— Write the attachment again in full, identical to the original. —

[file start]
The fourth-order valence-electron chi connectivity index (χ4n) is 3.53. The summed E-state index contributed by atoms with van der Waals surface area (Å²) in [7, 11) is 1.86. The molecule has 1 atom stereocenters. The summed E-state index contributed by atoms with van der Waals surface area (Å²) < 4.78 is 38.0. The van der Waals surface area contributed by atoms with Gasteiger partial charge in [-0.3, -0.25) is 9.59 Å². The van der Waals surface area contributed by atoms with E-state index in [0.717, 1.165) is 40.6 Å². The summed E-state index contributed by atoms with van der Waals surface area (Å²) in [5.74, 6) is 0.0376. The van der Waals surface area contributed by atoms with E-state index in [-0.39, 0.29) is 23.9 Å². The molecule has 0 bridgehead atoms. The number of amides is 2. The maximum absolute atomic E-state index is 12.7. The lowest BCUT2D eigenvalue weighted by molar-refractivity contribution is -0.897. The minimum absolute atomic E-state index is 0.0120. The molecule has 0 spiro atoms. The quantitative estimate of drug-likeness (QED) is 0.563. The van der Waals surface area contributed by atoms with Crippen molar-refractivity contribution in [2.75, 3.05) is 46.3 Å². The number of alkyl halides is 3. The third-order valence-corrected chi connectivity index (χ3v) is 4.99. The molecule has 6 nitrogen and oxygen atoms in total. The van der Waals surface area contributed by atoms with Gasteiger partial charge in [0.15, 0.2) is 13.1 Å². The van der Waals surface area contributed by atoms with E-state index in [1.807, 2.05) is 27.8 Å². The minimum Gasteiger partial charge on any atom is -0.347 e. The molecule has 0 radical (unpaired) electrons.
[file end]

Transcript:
The fourth-order valence-electron chi connectivity index (χ4n) is 3.53. The summed E-state index contributed by atoms with van der Waals surface area (Å²) in [7, 11) is 1.86. The molecule has 1 atom stereocenters. The summed E-state index contributed by atoms with van der Waals surface area (Å²) < 4.78 is 38.0. The van der Waals surface area contributed by atoms with Gasteiger partial charge in [-0.3, -0.25) is 9.59 Å². The van der Waals surface area contributed by atoms with E-state index in [0.717, 1.165) is 40.6 Å². The summed E-state index contributed by atoms with van der Waals surface area (Å²) in [5.74, 6) is 0.0376. The van der Waals surface area contributed by atoms with E-state index in [-0.39, 0.29) is 23.9 Å². The molecule has 0 bridgehead atoms. The number of amides is 2. The maximum absolute atomic E-state index is 12.7. The lowest BCUT2D eigenvalue weighted by molar-refractivity contribution is -0.897. The minimum absolute atomic E-state index is 0.0120. The molecule has 0 spiro atoms. The quantitative estimate of drug-likeness (QED) is 0.563. The van der Waals surface area contributed by atoms with Crippen molar-refractivity contribution in [2.75, 3.05) is 46.3 Å². The number of alkyl halides is 3. The third-order valence-corrected chi connectivity index (χ3v) is 4.99. The molecule has 6 nitrogen and oxygen atoms in total. The van der Waals surface area contributed by atoms with Gasteiger partial charge in [0.15, 0.2) is 13.1 Å². The van der Waals surface area contributed by atoms with E-state index in [1.807, 2.05) is 27.8 Å². The minimum Gasteiger partial charge on any atom is -0.347 e. The molecule has 0 radical (unpaired) electrons.